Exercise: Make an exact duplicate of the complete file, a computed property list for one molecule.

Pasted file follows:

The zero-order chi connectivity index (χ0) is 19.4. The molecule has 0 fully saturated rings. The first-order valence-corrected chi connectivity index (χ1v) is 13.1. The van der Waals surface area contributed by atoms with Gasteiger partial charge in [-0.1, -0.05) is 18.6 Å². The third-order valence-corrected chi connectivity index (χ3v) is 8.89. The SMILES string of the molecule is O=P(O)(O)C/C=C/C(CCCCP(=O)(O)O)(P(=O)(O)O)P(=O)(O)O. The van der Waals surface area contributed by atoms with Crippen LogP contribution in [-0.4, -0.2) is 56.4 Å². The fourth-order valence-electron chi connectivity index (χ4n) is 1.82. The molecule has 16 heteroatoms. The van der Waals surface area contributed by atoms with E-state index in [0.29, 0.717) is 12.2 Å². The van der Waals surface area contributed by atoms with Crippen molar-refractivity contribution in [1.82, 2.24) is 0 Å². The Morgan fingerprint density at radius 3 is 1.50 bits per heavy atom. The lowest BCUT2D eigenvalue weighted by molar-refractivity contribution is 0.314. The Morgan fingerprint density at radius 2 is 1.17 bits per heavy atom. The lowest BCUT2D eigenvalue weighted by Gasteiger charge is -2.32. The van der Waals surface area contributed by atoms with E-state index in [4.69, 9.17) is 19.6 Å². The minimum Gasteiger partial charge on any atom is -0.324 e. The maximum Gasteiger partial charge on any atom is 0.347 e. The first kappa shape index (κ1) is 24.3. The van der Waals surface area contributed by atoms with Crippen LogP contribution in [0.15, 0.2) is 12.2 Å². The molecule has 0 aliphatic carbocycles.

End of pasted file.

The zero-order chi connectivity index (χ0) is 19.4. The molecule has 0 fully saturated rings. The first-order valence-corrected chi connectivity index (χ1v) is 13.1. The van der Waals surface area contributed by atoms with Gasteiger partial charge in [-0.1, -0.05) is 18.6 Å². The third-order valence-corrected chi connectivity index (χ3v) is 8.89. The SMILES string of the molecule is O=P(O)(O)C/C=C/C(CCCCP(=O)(O)O)(P(=O)(O)O)P(=O)(O)O. The van der Waals surface area contributed by atoms with Crippen LogP contribution in [-0.4, -0.2) is 56.4 Å². The fourth-order valence-electron chi connectivity index (χ4n) is 1.82. The molecule has 16 heteroatoms. The van der Waals surface area contributed by atoms with E-state index in [0.29, 0.717) is 12.2 Å². The van der Waals surface area contributed by atoms with Crippen molar-refractivity contribution in [1.82, 2.24) is 0 Å². The Morgan fingerprint density at radius 3 is 1.50 bits per heavy atom. The lowest BCUT2D eigenvalue weighted by molar-refractivity contribution is 0.314. The Morgan fingerprint density at radius 2 is 1.17 bits per heavy atom. The lowest BCUT2D eigenvalue weighted by Gasteiger charge is -2.32. The van der Waals surface area contributed by atoms with E-state index in [4.69, 9.17) is 19.6 Å². The minimum Gasteiger partial charge on any atom is -0.324 e. The maximum Gasteiger partial charge on any atom is 0.347 e. The first kappa shape index (κ1) is 24.3. The van der Waals surface area contributed by atoms with Crippen LogP contribution in [0.15, 0.2) is 12.2 Å². The molecule has 0 aliphatic carbocycles.